Recently, the FTC released a report to Congress regarding the Commission’s actions in strengthening measures to link data privacy and competition enforcement, among other things. The report responds to the Joint Explanatory Statement accompanying the Consolidated Appropriations Act of 2021, P.L. 116-260, which directed the FTC to “conduct a comprehensive internal assessment measuring the agency’s current efforts related to data privacy and security while separately identifying all resource-based needs of the FTC to improve in these areas.” The report highlights areas that the FTC is focusing on to improve the effectiveness of the Commission’s efforts to protect Americans’ privacy:
- Integrating competition concerns. The FTC intends to “spend more time on the overlap between data privacy and competition.” The report also points out that the FTC has a “structural advantage” compared to other agencies and will look with “privacy and competition lenses at problems that arise in digital markets.”
- Advancing remedies. The FTC is providing relief for consumers and deterring unfair or deceptive privacy and security practices though four remedies: (i) notifying harmed consumers; (ii) obtaining monetary remedies for harmed consumers; (iii) obtaining non-monetary remedial relief for consumers; and (iv) prohibiting companies from benefitting from illegal data collection.
- Focusing on digital platforms. The FTC intends to increase its focus on the data practices of dominant digital platforms, which includes focusing on order enforcement.
- Expanding the FTC’s guidance and understanding of the consumer protection and competition implications of algorithms. The FTC intends “to deepen [its] understanding of the consumer protection and competition risks associated with algorithms and to expand upon the guidance that [it has] provided to businesses on using algorithms and AI truthfully, fairly, and equitably.”
Among other things, the report also urges Congress “to clarify Section 13(b) of the FTC Act and shore up the FTC’s ability to enjoin illegal conduct and revive its authority return to consumers money they have lost, which will greatly assist [the FTC’s] efforts to protect consumers.” The report further notes that the FTC will continue to push Congress to enact privacy and data security legislation, enforceable by the FTC.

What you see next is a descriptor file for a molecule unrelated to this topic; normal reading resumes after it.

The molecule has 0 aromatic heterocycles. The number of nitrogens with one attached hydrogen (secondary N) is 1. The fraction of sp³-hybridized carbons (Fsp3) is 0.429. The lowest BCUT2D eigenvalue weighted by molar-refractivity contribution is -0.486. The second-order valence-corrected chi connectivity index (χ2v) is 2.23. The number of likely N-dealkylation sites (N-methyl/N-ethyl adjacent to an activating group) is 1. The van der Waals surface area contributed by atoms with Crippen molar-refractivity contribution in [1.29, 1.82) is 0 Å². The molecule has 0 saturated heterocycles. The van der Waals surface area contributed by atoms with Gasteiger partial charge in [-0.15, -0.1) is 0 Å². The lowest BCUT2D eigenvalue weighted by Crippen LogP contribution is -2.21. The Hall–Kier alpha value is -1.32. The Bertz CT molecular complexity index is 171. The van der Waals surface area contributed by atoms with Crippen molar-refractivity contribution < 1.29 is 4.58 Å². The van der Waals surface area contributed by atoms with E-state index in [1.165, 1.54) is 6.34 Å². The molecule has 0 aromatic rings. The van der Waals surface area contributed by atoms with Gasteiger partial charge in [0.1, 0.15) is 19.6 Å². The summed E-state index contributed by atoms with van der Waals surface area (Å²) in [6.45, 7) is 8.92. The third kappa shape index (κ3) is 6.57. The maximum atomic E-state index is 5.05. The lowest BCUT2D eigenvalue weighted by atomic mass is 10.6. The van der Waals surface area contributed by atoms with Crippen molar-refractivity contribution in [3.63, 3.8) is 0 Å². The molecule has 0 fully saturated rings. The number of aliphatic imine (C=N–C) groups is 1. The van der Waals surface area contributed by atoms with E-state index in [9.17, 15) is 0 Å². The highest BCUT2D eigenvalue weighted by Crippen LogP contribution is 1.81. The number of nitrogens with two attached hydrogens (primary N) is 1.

In a statement released on October 1, FTC Chair Lina Khan stated the agency “should approach data privacy and security protections by considering substantive limits rather than just procedural protections, which tend to create process requirements while sidestepping more fundamental questions about whether certain types of data collection and processing should be permitted in the first place.”
On October 4, the Federal Reserve Board announced that it will adopt the International Organization for Standardization’s (ISO) 20022 message format for its Fedwire Funds Service—a real-time gross settlement system owned and operated by the Federal Reserve Banks that enables businesses and financial institutions to quickly and securely transfer funds. This change will enable “enhanced efficiency of both domestic and cross-border payments, and a richer set of payment data that may help banks and other entities comply with sanctions and anti-money laundering requirements,” the Fed stated. Additionally, the Fed requested public comments on a revised plan (targeted for no earlier than November 2023) to implement the ISO 20022 message format on a single day rather than in three separate phases, as originally proposed. According to the Fed, the adoption of ISO 20022 is part of the agency’s initiative to enhance its payment services. Comments must be received 90 days after publication in the Federal Register.